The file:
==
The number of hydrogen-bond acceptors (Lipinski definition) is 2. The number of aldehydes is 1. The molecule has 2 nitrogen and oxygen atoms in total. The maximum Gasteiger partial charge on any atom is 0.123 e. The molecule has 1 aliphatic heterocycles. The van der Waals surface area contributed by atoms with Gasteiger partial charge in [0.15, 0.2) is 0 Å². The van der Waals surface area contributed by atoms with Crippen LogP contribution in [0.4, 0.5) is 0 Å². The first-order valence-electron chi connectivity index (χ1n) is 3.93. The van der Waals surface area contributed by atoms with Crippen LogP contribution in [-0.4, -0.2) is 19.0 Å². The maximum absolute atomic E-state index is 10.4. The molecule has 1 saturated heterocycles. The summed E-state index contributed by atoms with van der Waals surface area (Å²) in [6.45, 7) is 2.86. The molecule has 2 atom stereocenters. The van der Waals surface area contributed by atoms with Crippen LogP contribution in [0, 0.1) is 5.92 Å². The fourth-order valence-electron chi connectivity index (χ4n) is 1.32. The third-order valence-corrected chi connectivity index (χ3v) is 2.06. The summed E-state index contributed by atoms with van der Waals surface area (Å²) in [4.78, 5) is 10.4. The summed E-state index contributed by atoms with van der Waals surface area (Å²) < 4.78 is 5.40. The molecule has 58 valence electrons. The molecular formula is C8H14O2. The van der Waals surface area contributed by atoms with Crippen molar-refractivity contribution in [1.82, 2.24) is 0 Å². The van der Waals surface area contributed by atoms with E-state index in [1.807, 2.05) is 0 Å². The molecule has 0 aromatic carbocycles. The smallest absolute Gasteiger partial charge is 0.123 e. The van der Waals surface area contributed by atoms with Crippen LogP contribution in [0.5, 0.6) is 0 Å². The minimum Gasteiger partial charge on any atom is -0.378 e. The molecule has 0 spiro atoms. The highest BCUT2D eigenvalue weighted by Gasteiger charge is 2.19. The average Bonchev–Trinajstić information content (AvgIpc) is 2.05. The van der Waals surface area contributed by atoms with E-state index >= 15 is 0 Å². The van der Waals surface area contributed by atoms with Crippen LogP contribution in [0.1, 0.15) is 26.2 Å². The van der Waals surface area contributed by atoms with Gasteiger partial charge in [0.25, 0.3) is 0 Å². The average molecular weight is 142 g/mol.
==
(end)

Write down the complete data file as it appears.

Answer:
The number of hydrogen-bond acceptors (Lipinski definition) is 2. The number of aldehydes is 1. The molecule has 2 nitrogen and oxygen atoms in total. The maximum Gasteiger partial charge on any atom is 0.123 e. The molecule has 1 aliphatic heterocycles. The van der Waals surface area contributed by atoms with Gasteiger partial charge in [0.15, 0.2) is 0 Å². The van der Waals surface area contributed by atoms with Crippen LogP contribution in [0.4, 0.5) is 0 Å². The first-order valence-electron chi connectivity index (χ1n) is 3.93. The van der Waals surface area contributed by atoms with Crippen LogP contribution in [-0.4, -0.2) is 19.0 Å². The maximum absolute atomic E-state index is 10.4. The molecule has 1 saturated heterocycles. The summed E-state index contributed by atoms with van der Waals surface area (Å²) in [6.45, 7) is 2.86. The molecule has 2 atom stereocenters. The van der Waals surface area contributed by atoms with Crippen LogP contribution in [0, 0.1) is 5.92 Å². The fourth-order valence-electron chi connectivity index (χ4n) is 1.32. The third-order valence-corrected chi connectivity index (χ3v) is 2.06. The summed E-state index contributed by atoms with van der Waals surface area (Å²) in [4.78, 5) is 10.4. The summed E-state index contributed by atoms with van der Waals surface area (Å²) < 4.78 is 5.40. The molecule has 58 valence electrons. The molecular formula is C8H14O2. The van der Waals surface area contributed by atoms with Crippen molar-refractivity contribution in [1.82, 2.24) is 0 Å². The van der Waals surface area contributed by atoms with E-state index in [1.807, 2.05) is 0 Å². The molecule has 0 aromatic carbocycles. The smallest absolute Gasteiger partial charge is 0.123 e. The van der Waals surface area contributed by atoms with Crippen LogP contribution in [0.5, 0.6) is 0 Å². The minimum Gasteiger partial charge on any atom is -0.378 e. The molecule has 0 spiro atoms. The highest BCUT2D eigenvalue weighted by Gasteiger charge is 2.19. The average Bonchev–Trinajstić information content (AvgIpc) is 2.05. The van der Waals surface area contributed by atoms with E-state index >= 15 is 0 Å². The van der Waals surface area contributed by atoms with Crippen LogP contribution in [0.1, 0.15) is 26.2 Å². The van der Waals surface area contributed by atoms with Gasteiger partial charge in [0.25, 0.3) is 0 Å². The average molecular weight is 142 g/mol.